This expansive rights-based approach can be contrasted with the approach of free-market economics or economic libertarianism. Under those two systems, the only rights recognized are property rights. A free-market system might allow for a minimal social safety net to prevent outright destitution, but nothing more than that. There is certainly no sense of a common obligation to support the well-being of all. And there is no “right” to an adequate standard of living. Free market theorists such as Friedrich Hayek were quite clear about that.

In one sense, free-market ideology harks back to Adam Smith’s key insight that the “invisible hand” of the market would harness the power of self-interest, market competition, and the division of labor to produce ever-increasing prosperity—“the wealth of nations.” This ideology can also be traced back to the political philosophy of John Locke, who held that property rights were the only rights that mattered, and that the proper role of government was just to protect those rights.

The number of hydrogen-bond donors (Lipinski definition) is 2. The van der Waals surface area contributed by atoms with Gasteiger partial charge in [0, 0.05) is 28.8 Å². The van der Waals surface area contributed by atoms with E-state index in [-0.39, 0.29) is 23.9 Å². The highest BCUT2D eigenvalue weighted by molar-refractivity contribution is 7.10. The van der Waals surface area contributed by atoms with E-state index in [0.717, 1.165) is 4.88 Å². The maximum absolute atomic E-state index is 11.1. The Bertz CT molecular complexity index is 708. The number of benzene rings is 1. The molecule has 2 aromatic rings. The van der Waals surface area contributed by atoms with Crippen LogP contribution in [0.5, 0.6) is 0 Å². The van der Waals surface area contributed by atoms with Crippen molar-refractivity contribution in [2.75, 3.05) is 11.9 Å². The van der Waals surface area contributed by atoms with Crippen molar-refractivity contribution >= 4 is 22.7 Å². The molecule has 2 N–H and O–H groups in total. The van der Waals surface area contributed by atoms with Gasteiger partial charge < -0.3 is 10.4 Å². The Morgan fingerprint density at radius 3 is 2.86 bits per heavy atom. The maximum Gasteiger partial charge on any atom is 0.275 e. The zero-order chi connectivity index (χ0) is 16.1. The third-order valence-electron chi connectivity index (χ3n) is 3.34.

It’s true that markets are quite good at creating wealth. The problem is that they are quite poor at distributing it. Smith wasn’t much interested in questions about poverty or the distribution of income; he merely assumed that the market economy would lift all boats. But this simply isn’t the case. As Pope Francis has reminded us, a market economy is compatible with vast amounts of inequality and exclusion. 


The Catholic social tradition starts with this key recognition. Beginning with Pope Leo XIII’s Rerum novarum in 1891, it condemned the excesses of economic liberalism during the Industrial Revolution. It called for the state to protect the poor and workers. It called for just wages, and insisted that workers should be able to form labor unions that could bargain on their behalf.